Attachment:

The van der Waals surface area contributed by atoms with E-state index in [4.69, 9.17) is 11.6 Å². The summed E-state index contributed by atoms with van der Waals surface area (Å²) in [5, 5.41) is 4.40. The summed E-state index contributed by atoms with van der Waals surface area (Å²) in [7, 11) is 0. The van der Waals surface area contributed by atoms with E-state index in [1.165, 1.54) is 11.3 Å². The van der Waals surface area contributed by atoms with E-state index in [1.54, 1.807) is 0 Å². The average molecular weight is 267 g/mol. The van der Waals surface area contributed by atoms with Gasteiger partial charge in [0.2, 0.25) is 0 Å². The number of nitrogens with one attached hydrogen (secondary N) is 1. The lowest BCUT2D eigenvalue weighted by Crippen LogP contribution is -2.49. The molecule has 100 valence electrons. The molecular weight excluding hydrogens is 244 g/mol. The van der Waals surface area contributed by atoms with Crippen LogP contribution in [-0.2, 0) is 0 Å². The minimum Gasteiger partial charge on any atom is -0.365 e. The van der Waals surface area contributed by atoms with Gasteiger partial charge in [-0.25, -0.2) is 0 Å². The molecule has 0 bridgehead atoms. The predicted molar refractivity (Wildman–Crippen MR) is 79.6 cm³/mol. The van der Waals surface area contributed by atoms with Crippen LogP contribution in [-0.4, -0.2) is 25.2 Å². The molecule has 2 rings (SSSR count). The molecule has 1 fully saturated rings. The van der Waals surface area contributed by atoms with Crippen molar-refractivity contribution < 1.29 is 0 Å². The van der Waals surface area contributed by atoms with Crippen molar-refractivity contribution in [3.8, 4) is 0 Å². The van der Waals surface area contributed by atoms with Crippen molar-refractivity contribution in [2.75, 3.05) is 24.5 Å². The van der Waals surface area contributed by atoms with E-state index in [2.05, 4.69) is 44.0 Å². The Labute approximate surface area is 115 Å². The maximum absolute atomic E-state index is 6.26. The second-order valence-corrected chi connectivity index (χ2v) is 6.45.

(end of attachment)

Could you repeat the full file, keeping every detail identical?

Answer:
The van der Waals surface area contributed by atoms with E-state index in [4.69, 9.17) is 11.6 Å². The summed E-state index contributed by atoms with van der Waals surface area (Å²) in [5, 5.41) is 4.40. The summed E-state index contributed by atoms with van der Waals surface area (Å²) in [7, 11) is 0. The van der Waals surface area contributed by atoms with E-state index in [1.165, 1.54) is 11.3 Å². The van der Waals surface area contributed by atoms with E-state index in [1.54, 1.807) is 0 Å². The average molecular weight is 267 g/mol. The van der Waals surface area contributed by atoms with Gasteiger partial charge in [0.2, 0.25) is 0 Å². The number of nitrogens with one attached hydrogen (secondary N) is 1. The lowest BCUT2D eigenvalue weighted by Crippen LogP contribution is -2.49. The molecule has 100 valence electrons. The molecular weight excluding hydrogens is 244 g/mol. The van der Waals surface area contributed by atoms with Crippen LogP contribution in [-0.2, 0) is 0 Å². The minimum Gasteiger partial charge on any atom is -0.365 e. The van der Waals surface area contributed by atoms with Gasteiger partial charge in [-0.25, -0.2) is 0 Å². The molecule has 0 bridgehead atoms. The predicted molar refractivity (Wildman–Crippen MR) is 79.6 cm³/mol. The van der Waals surface area contributed by atoms with Crippen LogP contribution in [-0.4, -0.2) is 25.2 Å². The molecule has 2 rings (SSSR count). The molecule has 1 fully saturated rings. The van der Waals surface area contributed by atoms with Crippen molar-refractivity contribution < 1.29 is 0 Å². The van der Waals surface area contributed by atoms with Crippen molar-refractivity contribution in [3.8, 4) is 0 Å². The van der Waals surface area contributed by atoms with Crippen molar-refractivity contribution in [2.75, 3.05) is 24.5 Å². The van der Waals surface area contributed by atoms with E-state index in [2.05, 4.69) is 44.0 Å². The Labute approximate surface area is 115 Å². The maximum absolute atomic E-state index is 6.26. The second-order valence-corrected chi connectivity index (χ2v) is 6.45.